To the young working-man or working-woman, or married couple, there is no assurance of happy or healthy middle life, nor of solvent old age. Work as they will, they cannot make their future secure. It is all a matter of chance. Everything depends upon the thing happening, the thing with which they have nothing to do. Precaution cannot fend it off, nor can wiles evade it. If they remain on the industrial battlefield they must face it and take their chance against heavy odds. Of course, if they are favorably made and are not tied by kinship duties, they may run away from the industrial battlefield. In which event, the safest thing the man can do is to join the army; and for the woman, possibly, to become a Red Cross nurse or go into a nunnery. In either case they must forego home and children and all that makes life worth living and old age other than a nightmare.

Chapter 22: Suicide

Misfortune and misery are very potent in turning people’s heads, and drive one person to the lunatic asylum, and another to the morgue or the gallows. When the thing happens, and the father and husband, for all of his love for wife and children and his willingness to work, can get no work to do, it is a simple matter for his reason to totter and the light within his brain go out. And it is especially simple when it is taken into consideration that his body is ravaged by innutrition and disease, in addition to his soul being torn by the sight of his suffering wife and little ones.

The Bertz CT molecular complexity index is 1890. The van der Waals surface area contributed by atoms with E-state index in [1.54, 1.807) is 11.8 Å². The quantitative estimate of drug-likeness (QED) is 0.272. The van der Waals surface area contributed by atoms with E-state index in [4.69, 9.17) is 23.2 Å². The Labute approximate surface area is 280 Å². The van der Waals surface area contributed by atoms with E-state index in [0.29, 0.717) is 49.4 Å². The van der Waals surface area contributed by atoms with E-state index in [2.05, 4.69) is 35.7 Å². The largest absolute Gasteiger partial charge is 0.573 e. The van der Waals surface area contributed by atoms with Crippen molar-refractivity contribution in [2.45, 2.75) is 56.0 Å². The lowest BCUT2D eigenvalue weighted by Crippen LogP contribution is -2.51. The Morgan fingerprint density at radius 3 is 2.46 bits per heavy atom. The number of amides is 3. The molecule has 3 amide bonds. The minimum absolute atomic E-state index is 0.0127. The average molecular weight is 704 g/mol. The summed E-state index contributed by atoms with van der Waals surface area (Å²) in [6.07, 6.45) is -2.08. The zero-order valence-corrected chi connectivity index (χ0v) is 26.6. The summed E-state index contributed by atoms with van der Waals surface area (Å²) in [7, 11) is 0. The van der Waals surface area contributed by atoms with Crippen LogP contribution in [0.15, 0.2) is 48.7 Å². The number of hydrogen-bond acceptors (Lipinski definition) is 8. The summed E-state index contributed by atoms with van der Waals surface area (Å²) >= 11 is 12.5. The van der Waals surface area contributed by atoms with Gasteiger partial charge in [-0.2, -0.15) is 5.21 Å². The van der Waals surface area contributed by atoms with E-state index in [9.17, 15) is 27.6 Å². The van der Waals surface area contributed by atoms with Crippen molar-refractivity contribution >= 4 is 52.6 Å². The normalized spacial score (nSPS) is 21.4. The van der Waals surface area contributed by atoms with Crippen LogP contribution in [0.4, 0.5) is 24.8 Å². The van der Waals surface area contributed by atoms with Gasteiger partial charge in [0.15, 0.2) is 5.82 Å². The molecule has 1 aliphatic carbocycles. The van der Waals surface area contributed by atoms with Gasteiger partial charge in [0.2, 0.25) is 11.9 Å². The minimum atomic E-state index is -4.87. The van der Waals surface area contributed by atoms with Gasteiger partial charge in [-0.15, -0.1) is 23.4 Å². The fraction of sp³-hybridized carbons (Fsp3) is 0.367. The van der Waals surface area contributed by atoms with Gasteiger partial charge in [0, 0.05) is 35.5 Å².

Frank Cavilla lived and worked as a house decorator in London. He is described as a good workman, a steady fellow, and not given to drink, while all his neighbors unite in testifying that he was a gentle and affectionate husband and father.

His wife, Hannah Cavilla, was a big, handsome, light-hearted woman. She saw to it that his children were sent neat and clean (the neighbors all remarked the fact) to the Childeric Road Board School. And so, with such a man, so blessed, working steadily and living temperately, all went well, and the goose hung high.